I have now gone through my first upgrade from NAV 2013 to NAV 2013 R2.
- Stopped and uninstalled NAV 2013 Server
- Opened NAV 2013 database with NAV 2013 Developement Environment and upgraded the database
- Compiled all system tables (2000000004-2000000130)
- Installed and started NAV 2013 R2 Server
- Compiled all objects
- Imported Upgrade700701.IS.1.fob from the NAV 2013 R2 DVD – where IS is the localized version
- Started Page 104001 in every company and executed “Transfer Data”
- Started Page 104001 and executed “Delete Objects”
- Imported NAV 2013 R2 fob file with the application
- Restarted NAV 2013 R2 Server
- Imported Upgrade700701.IS.2.fob from the NAV 2013 R2 DVD – where IS is the localized version
- Started Page 104002 in every company and executed “Transfer Data”
- Started Page 104001 and executed “Delete Unused Tables” and “Delete Upgrade Toolkit”
There where a few things I would have liked to go better.
- I needed to upload the developer license to the database to be able to upgrade. In an environment where multiple databases share the same license this could be a problem.
- Codeunit 104004 only deletes the upgrade data for the current company as if the upgrade process is not designed to run for a database with more than one company. Tables 104003 and 104037 are not emptied. There is no way to execute this Codeunit for all companies since it is deleted in the first execution. Therefore I needed to manually empty the upgrade tables and delete them.
- Another problem with Codeunit 104004 is that is does not delete the Queries 104001 – 104004. I needed to manually delete them after the upgrade process.
I sure would like Microsoft to take a look at these issues and find a solution.
Then I wanted to start the NAS Service. In the Server Administration I did not see the NAS Company setting. I looked at the documentation for Configuring NAS Service and found
|NAS Company||Specifies the Microsoft Dynamics NAV company that opens when NAS services start.|
So I asked my MVP’s for the answer and Arend-Jan Kauffmann answered.
The PowerShell parameter changes from NASCompany to ServiceDefaultCompany.
In the documentation it states that
It is recommended that you create a separate Microsoft Dynamics NAV Server instance for each NAS services application. See How to: Create a Microsoft Dynamics NAV Server Instance.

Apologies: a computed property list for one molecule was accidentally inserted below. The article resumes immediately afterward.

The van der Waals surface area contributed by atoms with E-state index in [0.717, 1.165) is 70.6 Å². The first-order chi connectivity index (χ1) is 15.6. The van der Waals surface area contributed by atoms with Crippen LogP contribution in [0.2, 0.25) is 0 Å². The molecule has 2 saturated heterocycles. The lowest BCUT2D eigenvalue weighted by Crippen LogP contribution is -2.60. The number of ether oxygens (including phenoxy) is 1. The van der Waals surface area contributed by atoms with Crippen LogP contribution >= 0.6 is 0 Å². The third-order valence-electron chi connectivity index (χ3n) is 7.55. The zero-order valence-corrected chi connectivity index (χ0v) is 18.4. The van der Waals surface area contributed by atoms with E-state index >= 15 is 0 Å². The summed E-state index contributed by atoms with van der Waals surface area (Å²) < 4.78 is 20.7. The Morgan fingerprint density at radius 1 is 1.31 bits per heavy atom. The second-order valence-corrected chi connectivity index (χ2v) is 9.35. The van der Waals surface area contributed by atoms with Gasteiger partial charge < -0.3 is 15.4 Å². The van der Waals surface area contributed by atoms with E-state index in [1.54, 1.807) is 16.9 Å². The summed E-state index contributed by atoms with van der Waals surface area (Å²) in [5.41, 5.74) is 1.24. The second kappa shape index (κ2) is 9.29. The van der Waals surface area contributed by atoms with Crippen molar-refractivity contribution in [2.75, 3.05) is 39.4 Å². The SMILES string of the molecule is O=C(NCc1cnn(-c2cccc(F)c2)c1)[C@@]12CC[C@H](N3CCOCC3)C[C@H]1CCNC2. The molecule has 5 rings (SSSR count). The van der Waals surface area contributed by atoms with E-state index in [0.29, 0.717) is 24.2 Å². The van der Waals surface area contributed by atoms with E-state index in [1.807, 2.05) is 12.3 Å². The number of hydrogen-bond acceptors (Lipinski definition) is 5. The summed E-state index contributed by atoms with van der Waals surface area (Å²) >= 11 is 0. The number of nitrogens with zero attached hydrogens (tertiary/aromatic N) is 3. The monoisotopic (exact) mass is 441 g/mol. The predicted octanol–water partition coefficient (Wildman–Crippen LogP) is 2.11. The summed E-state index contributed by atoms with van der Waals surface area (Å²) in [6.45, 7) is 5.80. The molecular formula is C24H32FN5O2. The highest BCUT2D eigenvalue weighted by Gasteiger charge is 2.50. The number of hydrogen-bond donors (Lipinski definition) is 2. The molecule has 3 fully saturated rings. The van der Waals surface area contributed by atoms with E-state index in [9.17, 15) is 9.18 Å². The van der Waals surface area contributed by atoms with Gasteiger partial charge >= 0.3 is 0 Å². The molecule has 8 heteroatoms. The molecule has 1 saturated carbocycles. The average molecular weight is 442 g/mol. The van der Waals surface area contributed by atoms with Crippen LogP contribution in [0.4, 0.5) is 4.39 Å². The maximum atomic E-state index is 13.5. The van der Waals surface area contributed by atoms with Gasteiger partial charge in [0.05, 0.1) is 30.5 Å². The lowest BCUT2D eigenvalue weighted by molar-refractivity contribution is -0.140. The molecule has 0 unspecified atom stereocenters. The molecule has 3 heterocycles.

There are multiple reasons for running NAS services sessions in dedicated Microsoft Dynamics NAV Server instances:
- Efficiency and convenience
When you change any Microsoft Dynamics NAV Server setting, you must restart the instance for the change to take effect, which interrupts all services using that instance. So if you are running different types of services in the same instance—for example, RoleTailored client services and NAS services—making a change to the settings for either service type will require a server instance restart that interrupts all other service types running through that instance.
Even for different types of NAS services applications it’s wise to run each application in a separate server instance. For example, if you will be using NAS services for a Microsoft Office Outlook Integration application and also for a Microsoft Dynamics NAV job queue application, create a separate Microsoft Dynamics NAV Server instance for each NAS services application. This way, if you need to modify settings for the Microsoft Office Outlook Integration application you will not affect the Microsoft Dynamics NAV job queue application, and vice-versa.
Configuring NAS services applications to use separate server instances makes better use of the server computer’s resources, allowing you to run more applications with less degradation.
- Efficient error tracking
If a NAS services session terminates in an error, and there are no other services running on the Microsoft Dynamics NAV Server instance, the service instance terminates and can be handled like any other Windows service. For example, you could configure the Recovery tab on the Service configuration tool in Control Panel to restart or otherwise manage the service.
The same then applies to OData Services I guess – create a dedicated server instance for OData.
I used the following PowerShell script to create a new NAS Server Instance
[code]$DatabaseServerName = ‘localhost’
$DatabaseName = ‘NAV2013_COMPANY’
$ServiceInstanceName = ‘NAV2013_COMPANY’
$CompanyName = ‘Company Name’
$MgtPort = 7089
$ClientPort = $MgtPort + 1
$SoapPort = $ClientPort + 1
$ODataPort = $SoapPort + 1
Get-Credential | New-NAVServerInstance -ServerInstance $ServiceInstanceName -ServiceAccount User -ClientServicesCredentialType Windows -ClientServicesPort $ClientPort -DatabaseName $DatabaseName -DatabaseServer $DatabaseServerName -ManagementServicesPort $MgtPort -SOAPServicesPort $SoapPort -ODataServicesPort $ODataPort
Set-NAVServerInstance -ServerInstance $ServiceInstanceName -Start
Set-NAVServerConfiguration -ServerInstance $ServiceInstanceName -KeyName ‘NASServicesStartupCodeunit’ -KeyValue ‘450’
Set-NAVServerConfiguration -ServerInstance $ServiceInstanceName -KeyName ‘NASServicesStartupMethod’ -KeyValue ”
Set-NAVServerConfiguration -ServerInstance $ServiceInstanceName -KeyName ‘NASServicesStartupArgument’ -KeyValue ‘JOBQUEUE’
Set-NAVServerConfiguration -ServerInstance $ServiceInstanceName -KeyName ‘ServicesDefaultCompany’ -KeyValue $CompanyName
Set-NAVServerConfiguration -ServerInstance $ServiceInstanceName -KeyName ‘NASServicesEnableDebugging’ -KeyValue $True
Set-NAVServerInstance -ServerInstance $ServiceInstanceName -Restart[/code]
Now I can start to use NAV 2013 R2.